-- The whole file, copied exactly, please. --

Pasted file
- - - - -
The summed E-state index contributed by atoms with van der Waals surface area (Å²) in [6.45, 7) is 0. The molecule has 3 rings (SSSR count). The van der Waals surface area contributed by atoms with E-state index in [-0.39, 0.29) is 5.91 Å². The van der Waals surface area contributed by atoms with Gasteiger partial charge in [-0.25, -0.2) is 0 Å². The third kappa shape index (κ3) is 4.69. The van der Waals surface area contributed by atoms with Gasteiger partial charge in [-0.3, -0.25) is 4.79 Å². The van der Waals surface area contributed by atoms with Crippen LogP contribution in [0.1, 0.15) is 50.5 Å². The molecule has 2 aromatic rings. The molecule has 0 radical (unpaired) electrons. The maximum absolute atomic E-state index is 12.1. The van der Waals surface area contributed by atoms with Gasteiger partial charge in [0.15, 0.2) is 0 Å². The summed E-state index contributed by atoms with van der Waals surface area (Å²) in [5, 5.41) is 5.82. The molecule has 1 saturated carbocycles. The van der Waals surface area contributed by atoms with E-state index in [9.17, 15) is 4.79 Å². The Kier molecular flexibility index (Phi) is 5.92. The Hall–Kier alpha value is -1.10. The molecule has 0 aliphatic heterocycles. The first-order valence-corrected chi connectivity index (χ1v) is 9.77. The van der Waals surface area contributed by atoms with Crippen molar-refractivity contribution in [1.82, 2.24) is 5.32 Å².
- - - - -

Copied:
The summed E-state index contributed by atoms with van der Waals surface area (Å²) in [6.45, 7) is 0. The molecule has 3 rings (SSSR count). The van der Waals surface area contributed by atoms with E-state index in [-0.39, 0.29) is 5.91 Å². The van der Waals surface area contributed by atoms with Gasteiger partial charge in [-0.25, -0.2) is 0 Å². The third kappa shape index (κ3) is 4.69. The van der Waals surface area contributed by atoms with Gasteiger partial charge in [-0.3, -0.25) is 4.79 Å². The van der Waals surface area contributed by atoms with Crippen LogP contribution in [0.1, 0.15) is 50.5 Å². The molecule has 2 aromatic rings. The molecule has 0 radical (unpaired) electrons. The maximum absolute atomic E-state index is 12.1. The van der Waals surface area contributed by atoms with Gasteiger partial charge in [0.15, 0.2) is 0 Å². The summed E-state index contributed by atoms with van der Waals surface area (Å²) in [5, 5.41) is 5.82. The molecule has 1 saturated carbocycles. The van der Waals surface area contributed by atoms with E-state index in [9.17, 15) is 4.79 Å². The Kier molecular flexibility index (Phi) is 5.92. The Hall–Kier alpha value is -1.10. The molecule has 0 aliphatic heterocycles. The first-order valence-corrected chi connectivity index (χ1v) is 9.77. The van der Waals surface area contributed by atoms with Crippen molar-refractivity contribution in [1.82, 2.24) is 5.32 Å².